The Cauchy-Goursat theorem and its integral forms

(Lecture 14 of Mathematical Methods II.)

We have introduced Cauchy's theorem through the complex Green theorem (we further assumed the real version of Green's theorem). As it is an extremely important piece of complex analysis, we will prove it again using a more direct approach that is also emblematic of the sort of reasoning that will bring us to other results of this lecture. This approach will also relax the hypothesis of continuous derivative, needed for the demonstration from the Green approach. In fact, this more general proof was established by Goursat on top of that of Cauchy, that it uses to eliminate particular cases, so that the equality $\oint f(z)\,dz=0$ for an holomorphic function on any path of a simply connected domain is often called the Cauchy-Goursat theorem.

We will prove it on a triangle ABC. The proof on a polygon follows by breaking it into sub-triangles; the proof on a simple closed path follows from approaching it by a polygon with many sides and the proof on not simply connected regions follow from cutting out simply connecting regions out of it.

For the triangle, as shown below, the proof proceed by iterations to smaller triangles, until the differentiability of $f$ can be invoked in the limit of small triangles. We take E, F and D the mid-points between AB, BC and CA respectively.


The contour integral is now splitted as follows:

\begin{align} \oint_\Delta&=\oint_{ABCA}=\int_{DAE}+\int_{EBF}+\int_{FCD}\\ &=\left[\int_{DAE}+\int_{ED}-\int_{ED}\right] +\left[\int_{EBF}+\int_{FE}-\int_{FE}\right] +\left[\int_{FCD}+\int_{DF}-\int_{DF}\right]\\ &=\left[\int_{DAE}+\int_{ED}\right] +\left[\int_{EBF}+\int_{FE}\right] +\left[\int_{FCD}+\int_{DF}\right] +\left\{\int_{DE}+\int_{EF}+\int_{FD}\right\}\\ &=\oint_{DAED}+\oint_{EBFE}+\oint_{FCDF}+\oint_{DEFD}\,. \end{align}

In this way we have scaled down the problem from one triangle to four sub-triangles. The integral $\oint f(z)\,dz$ exists and is finite for any of these triangles. Of the four values that result, let us call $\Delta_1$ the sub-triangle that yields the largest value of the contour integrals. From the triangle inequality:

\begin{equation} \left|\oint_\Delta f(z)\,dz\right|\le4\left|\oint_{\Delta_1}f(z)\,dz\right|\,. \end{equation}

We can repeat the same procedure on the triangle~$\Delta_1$ and arrive to $\left|\oint_{\Delta_1}f(z)\,dz\right|\le4\left|\oint_{\Delta_2}f(z)\,dz\right|$ where $\Delta_2$ is a sub-triangle of $\Delta_1$ (the one that yields the largest contour integral). Calling $\Delta_n$ the $n$th order sub-triangle chosen in this way, we arrive to:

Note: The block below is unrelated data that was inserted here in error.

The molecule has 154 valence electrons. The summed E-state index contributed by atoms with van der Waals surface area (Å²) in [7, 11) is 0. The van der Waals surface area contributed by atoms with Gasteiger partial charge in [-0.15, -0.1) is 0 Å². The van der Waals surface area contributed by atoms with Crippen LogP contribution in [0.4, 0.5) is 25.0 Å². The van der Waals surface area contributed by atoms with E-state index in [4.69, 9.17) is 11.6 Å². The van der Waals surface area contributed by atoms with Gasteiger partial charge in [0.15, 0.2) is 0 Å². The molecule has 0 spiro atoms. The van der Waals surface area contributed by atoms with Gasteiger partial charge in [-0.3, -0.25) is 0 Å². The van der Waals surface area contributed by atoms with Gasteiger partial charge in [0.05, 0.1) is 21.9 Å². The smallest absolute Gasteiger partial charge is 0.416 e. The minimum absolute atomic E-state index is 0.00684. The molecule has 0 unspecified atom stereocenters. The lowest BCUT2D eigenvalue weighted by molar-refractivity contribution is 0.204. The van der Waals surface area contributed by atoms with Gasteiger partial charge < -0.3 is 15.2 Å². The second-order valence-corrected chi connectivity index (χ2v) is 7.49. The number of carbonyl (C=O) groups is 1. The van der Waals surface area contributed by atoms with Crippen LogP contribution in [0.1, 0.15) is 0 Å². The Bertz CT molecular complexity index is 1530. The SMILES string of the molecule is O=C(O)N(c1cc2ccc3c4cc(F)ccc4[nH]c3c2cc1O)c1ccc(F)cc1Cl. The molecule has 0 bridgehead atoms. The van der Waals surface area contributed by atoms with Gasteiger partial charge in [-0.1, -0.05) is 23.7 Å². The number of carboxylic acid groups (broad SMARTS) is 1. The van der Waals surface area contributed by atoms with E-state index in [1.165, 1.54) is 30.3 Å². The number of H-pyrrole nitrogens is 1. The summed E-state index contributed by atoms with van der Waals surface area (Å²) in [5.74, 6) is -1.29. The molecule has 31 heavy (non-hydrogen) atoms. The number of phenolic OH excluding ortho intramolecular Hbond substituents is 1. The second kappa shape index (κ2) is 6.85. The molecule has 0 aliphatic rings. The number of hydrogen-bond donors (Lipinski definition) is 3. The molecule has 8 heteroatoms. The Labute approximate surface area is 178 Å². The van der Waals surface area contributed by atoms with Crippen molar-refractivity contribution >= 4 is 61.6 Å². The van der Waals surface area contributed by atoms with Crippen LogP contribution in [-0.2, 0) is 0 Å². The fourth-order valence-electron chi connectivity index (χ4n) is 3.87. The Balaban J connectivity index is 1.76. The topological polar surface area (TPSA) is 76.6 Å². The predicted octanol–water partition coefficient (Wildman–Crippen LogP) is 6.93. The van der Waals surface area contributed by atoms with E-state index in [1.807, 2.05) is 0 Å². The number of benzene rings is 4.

\begin{equation} \tag{1} \left|\oint_\Delta f(z)\,dz\right|\le4^n\left|\oint_{\Delta_n}f(z)\,dz\right|\,. \end{equation}

Note that each triangle halves its perimeter in such an iteration, so that if the initial perimeter (of $\Delta$) is $P$, the perimeter of $\Delta_n$ is $P/2^n$.

We now use the fact that $f$ is differentiable, that is, $f(z)=f(z_0)+f'(z_0)(z-z_0)+h(z)(z-z_0)$ where

\begin{equation} h(z)=\frac{f(z)-f(z_0)}{z-z_0}-f'(z_0) \end{equation}

is such that $\lim_{z\rightarrow z_0}h(z)=0$, that is, $\forall\epsilon>0$, $\exists\eta>0$ such that $|z-z_0|<\eta\Rightarrow|h(z)|<\epsilon$. For any $\epsilon>0$, let us then iterate the triangle division until $\Delta_n$ is included in the disk $|z-z_0|<\eta$ for all $z_0$ in $\Delta_n$.

For any point $z_0$ within the triangle $\Delta_n$ and any $z$ on the contour, we have $|z-z_0|< P/2^n$ (the distance from a point to the triangle is smaller than the perimeter). From $|\oint f(z)\,dz|\le ML$ ($M$ and $L$ being the max of $f$ and the length of the path of integration, respectively), we obtain:

\begin{equation} \left|\oint_{\Delta_n}f(z)\,dz\right|=\left|\oint_{\Delta_n}h(z)(z-z_0)\,dz\right|\le\frac{\epsilon P}{2^n}\frac{P}{2^n} \end{equation}

where we have cancelled $\oint dz$ and $f'(z_0)\oint(z-z_0)dz$ from Cauchy's theorem (assuming continuity of the derivative). This achieves to prove Cauchy-Goursat's theorem since from Eq.~(1), we have finally:

\begin{equation} \left|\oint_\Delta f(z)\,dz\right|\le\epsilon P^2 \end{equation}

where~$\epsilon$ is as small as desired.

One can check where the demonstration breaks for a non-differentiable function.

Such powerful properties allow us to compute straightforwarly integrals of the form:

\begin{equation} \oint_\mathcal{C}\frac{f(z)}{z-z_0}\,dz \end{equation}

where $\mathcal{C}$ is a simple closed path in a simply connected domain~$D$ that encloses~$z_0$ and where $f$ is holomorphic. Indeed